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Bronco reportedly getting 7 Speed matched with 2.7L Ecoboost

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As much as I'm annoyed with Ford's apparently inability to control the releases of its own product news lately, I'm also disappointed that every Bronco rumor goes from zero to ridiculous assumption in about one second.

It's gonna be a mid-sized, off-road focused SUV with 300-ish hp.  As much as I'm a member of the "save the manuals" club, a good auto isn't a deal breaker.  I also have no real opinion on a hybrid version, as I wouldn't be likely to buy that variant.

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13 minutes ago, ZanatWork said:

As much as I'm annoyed with Ford's apparently inability to control the releases of its own product news lately, I'm also disappointed that every Bronco rumor goes from zero to ridiculous assumption in about one second.

It's gonna be a mid-sized, off-road focused SUV with 300-ish hp.  As much as I'm a member of the "save the manuals" club, a good auto isn't a deal breaker.  I also have no real opinion on a hybrid version, as I wouldn't be likely to buy that variant.

that over-reaction is a barometer of how much hype and excitement there is about this release...

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10 hours ago, ANTAUS said:

3.5L/3.7L was dropped as an option in the Edge, Mustang and F150.  Edge just has the 2.0L and 2.7L in Sport trim to simplify the offerings...  The 3.7L was dropped in the F150 and MKX as well. I would expect that MKT and Flex would be next to drop it, as they are dropped as well. The 2.3L can do the job, with more torque, so might as well simplify things.

 

There is a difference between dropped and replaced.  The F150 still has a base V6, 3.3L.

Drivetrains are always updated and/or replaced, nothing is static.  Unless you're talking about Ram.

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16 hours ago, Bob Rosadini said:

How about instead of replacing EVERY window in the train station, maybe every other one and bricking up the others? Yes I know, I'm narrow minded and the train station will pay long term dividends long after the next Bronco is forgotten.  My grandkids will enjoy the dividends generated because of all the brilliant minds that will flock to Ford to work in that magnificent structure.😎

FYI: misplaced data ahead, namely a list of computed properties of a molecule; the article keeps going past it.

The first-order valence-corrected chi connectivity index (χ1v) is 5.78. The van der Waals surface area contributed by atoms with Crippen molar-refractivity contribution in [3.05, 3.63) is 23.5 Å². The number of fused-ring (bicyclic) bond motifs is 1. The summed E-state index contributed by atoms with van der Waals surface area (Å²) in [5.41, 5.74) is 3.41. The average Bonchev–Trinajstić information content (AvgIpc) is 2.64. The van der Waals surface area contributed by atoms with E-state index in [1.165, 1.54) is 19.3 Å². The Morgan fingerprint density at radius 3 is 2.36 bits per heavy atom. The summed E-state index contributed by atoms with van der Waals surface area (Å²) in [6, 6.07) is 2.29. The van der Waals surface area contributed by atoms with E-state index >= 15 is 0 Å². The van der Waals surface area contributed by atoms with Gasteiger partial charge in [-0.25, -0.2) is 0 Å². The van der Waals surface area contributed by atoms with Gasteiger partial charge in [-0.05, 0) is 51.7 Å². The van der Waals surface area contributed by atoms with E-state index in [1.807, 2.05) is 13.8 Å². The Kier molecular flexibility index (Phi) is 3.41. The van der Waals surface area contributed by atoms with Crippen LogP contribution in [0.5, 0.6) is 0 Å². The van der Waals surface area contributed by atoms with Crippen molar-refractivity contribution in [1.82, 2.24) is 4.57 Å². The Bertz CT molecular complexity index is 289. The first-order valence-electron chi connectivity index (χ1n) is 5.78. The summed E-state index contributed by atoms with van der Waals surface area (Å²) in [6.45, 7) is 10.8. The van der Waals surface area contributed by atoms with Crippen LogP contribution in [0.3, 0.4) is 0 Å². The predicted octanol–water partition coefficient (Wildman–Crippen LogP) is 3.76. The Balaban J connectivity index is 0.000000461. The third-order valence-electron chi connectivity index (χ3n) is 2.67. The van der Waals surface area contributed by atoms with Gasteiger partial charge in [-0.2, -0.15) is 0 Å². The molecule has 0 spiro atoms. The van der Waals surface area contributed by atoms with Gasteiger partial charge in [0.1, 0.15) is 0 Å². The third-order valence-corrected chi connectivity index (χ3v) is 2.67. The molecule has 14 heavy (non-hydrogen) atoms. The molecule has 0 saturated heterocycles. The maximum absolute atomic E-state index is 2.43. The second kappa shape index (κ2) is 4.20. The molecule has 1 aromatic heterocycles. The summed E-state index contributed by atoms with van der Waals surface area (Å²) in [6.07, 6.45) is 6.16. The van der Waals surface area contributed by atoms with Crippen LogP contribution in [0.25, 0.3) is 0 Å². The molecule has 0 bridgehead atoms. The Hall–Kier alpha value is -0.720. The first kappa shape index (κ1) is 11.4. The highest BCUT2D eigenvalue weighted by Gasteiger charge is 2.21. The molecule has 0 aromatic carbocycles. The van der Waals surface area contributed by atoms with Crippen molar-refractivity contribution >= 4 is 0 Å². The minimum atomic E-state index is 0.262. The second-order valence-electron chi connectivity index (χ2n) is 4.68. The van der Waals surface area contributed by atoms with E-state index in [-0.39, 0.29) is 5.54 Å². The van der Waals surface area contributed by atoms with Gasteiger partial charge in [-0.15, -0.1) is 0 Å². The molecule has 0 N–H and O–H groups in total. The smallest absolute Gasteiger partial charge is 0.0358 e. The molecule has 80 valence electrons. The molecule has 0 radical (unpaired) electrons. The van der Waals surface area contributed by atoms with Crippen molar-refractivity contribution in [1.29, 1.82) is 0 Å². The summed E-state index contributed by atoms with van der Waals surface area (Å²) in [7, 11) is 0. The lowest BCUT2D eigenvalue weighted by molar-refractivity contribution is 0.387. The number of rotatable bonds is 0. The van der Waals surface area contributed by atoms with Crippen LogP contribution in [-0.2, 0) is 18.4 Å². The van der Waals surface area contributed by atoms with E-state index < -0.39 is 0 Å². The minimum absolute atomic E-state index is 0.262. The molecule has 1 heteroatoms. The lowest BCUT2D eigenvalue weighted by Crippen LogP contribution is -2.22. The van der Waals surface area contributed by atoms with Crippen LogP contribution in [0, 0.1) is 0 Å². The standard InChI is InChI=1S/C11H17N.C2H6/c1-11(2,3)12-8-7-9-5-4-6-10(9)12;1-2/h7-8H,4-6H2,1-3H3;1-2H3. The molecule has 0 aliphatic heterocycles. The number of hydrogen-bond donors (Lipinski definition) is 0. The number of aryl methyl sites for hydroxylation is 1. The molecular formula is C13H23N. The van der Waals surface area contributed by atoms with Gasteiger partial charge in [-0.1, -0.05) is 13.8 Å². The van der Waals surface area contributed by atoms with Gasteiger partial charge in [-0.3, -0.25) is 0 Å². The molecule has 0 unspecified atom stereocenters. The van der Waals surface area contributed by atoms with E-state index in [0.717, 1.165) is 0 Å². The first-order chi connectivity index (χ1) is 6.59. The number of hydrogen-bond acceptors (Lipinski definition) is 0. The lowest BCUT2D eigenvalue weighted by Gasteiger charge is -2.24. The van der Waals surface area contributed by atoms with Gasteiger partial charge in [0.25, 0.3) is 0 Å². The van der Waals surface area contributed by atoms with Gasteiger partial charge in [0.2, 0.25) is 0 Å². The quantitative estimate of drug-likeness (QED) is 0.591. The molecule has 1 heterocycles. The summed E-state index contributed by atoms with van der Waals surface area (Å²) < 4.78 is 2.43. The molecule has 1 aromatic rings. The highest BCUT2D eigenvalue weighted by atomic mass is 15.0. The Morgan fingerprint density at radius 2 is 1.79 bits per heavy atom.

Well guys I guess I have to back off a bit.  I have to say, with 3 EB's in my family (mine a 68 and one son a 68 and another a 74) we have a bit of passion on this subject.  And reading this gloom and doom set me off-but with Hatchett at the controls, what can you expect?    What passion for Ford does he have beyond his perception of what is good for the bottom line.  And no flames please- I get it-that is what it is all about.

Yesterday the WSJ had a half page article on the new..."reinvented city center".  Article goes on to list numerous large projects including hotels and commercial space.  Goes on to say vacancy rates in Rennaisasance Center were 1.9% in 3rd qtr.  Also mentioned Ford's $740 million makeover that..."will bring about 2500 jobs".

Sooo-having said that, if Hatchett is chopping funds for new product, at least once the severance packages are covered for the 2500 employees in the Train Station,  the family can always rent it. 

And I should add-one reason why I remain so loyal to Ford IS the fact it is one of the last true family businesses of any size in this country.  And there is no doubt-their allegiance to Detroit has to be a key factor in the train station issue.

Just wish they would at times have a bit more passion toward their legacy beyond Detroit.  Then again, who knows,  I'm told Bill Ford has a passion for BIG trucks-perhaps Avon Lake will get some dollars to meet the new threat coming from GM/Navistar. Oh but that is another thread-sorry.

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I'm pretty sure anything with longitude engine and 10 speed auto will be available with hybrid eventually down the road. That was the whole reason for aligning every mid to large size vehicles with F-150 drivetrain development.

If Ford is going to sell a F-150 hybrid, then it will pay the bills for an Explorer, Mustang, Transit, Bronco, Ranger, Bronco hybrid too. And maybe also an Edge hybrid depending on where the next get goes.

What I'm thinking is that Ford is going to slow-trot a lot of the hybrid models until F-150 hybrid is printing money. F-150 hybrid is the volume model that will lower the cost for every other model. In the early going, you will only see hybrid on select high MSRP applications like Aviator GT or Mustang GT where Ford is not as exposed on marginal costs of the hybrid component. But once F-150 hybrid plows the rest of the field, you will see hybrid everything with every engine.